This historiographic essay examines the scholarly debate over pre-modern European “images,” or conceptions, of the Muslim World during the Middle Ages and the Renaissance. Adopting a thematic approach, this study is guided by four themes shared by two or more works. While this essay largely revolves around the image studies of Nancy Bisaha, Norman Daniel, and Robert Schwoebel, the interpretations of additional scholars are presented as well. Though points of convergence exists between the works presented here, far more telling is the fact that the sharp contrasts between these historians aptly illustrates the challenge of determining the precise nature of the pre-modern European image of Islam, with all its abstract complexity.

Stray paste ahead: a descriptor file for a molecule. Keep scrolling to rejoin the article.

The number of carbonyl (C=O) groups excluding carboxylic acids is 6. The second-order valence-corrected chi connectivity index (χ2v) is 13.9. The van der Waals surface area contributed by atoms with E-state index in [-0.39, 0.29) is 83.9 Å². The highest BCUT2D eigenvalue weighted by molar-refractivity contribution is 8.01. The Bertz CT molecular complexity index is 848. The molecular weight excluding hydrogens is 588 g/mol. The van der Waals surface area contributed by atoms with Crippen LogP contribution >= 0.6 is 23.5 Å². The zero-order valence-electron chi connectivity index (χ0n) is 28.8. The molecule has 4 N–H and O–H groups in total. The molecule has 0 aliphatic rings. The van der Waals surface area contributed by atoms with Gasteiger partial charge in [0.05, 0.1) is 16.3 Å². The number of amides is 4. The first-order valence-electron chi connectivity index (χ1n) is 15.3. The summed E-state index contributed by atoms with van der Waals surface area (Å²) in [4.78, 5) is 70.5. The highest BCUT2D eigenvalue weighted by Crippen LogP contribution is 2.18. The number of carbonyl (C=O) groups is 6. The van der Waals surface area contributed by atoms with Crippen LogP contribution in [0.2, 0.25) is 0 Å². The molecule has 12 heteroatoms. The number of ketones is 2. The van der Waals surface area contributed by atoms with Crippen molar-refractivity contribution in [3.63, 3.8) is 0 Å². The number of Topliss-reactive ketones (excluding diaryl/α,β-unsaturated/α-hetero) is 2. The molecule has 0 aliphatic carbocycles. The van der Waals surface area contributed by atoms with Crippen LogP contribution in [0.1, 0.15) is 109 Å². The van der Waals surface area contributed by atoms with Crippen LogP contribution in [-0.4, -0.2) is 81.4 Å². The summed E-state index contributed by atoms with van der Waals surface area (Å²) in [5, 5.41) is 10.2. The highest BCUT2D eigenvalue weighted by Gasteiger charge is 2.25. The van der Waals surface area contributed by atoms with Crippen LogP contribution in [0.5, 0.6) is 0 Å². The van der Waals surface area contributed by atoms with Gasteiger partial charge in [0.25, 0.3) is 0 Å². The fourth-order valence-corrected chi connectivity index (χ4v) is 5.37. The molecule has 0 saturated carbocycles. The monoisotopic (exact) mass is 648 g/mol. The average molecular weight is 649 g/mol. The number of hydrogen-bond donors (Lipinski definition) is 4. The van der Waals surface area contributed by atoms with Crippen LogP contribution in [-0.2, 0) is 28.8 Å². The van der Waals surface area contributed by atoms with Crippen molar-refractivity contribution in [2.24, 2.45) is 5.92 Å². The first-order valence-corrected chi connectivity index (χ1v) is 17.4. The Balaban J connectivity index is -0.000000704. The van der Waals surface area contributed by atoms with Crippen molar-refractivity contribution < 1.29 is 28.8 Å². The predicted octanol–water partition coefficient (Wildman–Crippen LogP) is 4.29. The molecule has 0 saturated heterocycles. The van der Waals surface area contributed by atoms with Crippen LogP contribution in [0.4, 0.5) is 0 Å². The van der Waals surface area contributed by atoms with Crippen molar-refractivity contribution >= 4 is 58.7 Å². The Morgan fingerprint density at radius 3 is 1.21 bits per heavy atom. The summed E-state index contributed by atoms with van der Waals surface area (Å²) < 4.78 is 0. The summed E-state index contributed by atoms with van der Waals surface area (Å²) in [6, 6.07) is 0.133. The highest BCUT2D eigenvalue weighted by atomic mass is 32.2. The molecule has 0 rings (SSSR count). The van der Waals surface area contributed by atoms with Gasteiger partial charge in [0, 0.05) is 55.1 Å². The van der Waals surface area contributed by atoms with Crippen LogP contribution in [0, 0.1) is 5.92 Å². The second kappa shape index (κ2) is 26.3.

Denton, A. Blake
"The Medieval Canon and the Renaissance Image of the Turk: A Brief Historiography of Pre-Modern European Conceptions of the Muslim World,"
Madison Historical Review: Vol. 12
, Article 5.
Available at: https://commons.lib.jmu.edu/mhr/vol12/iss1/5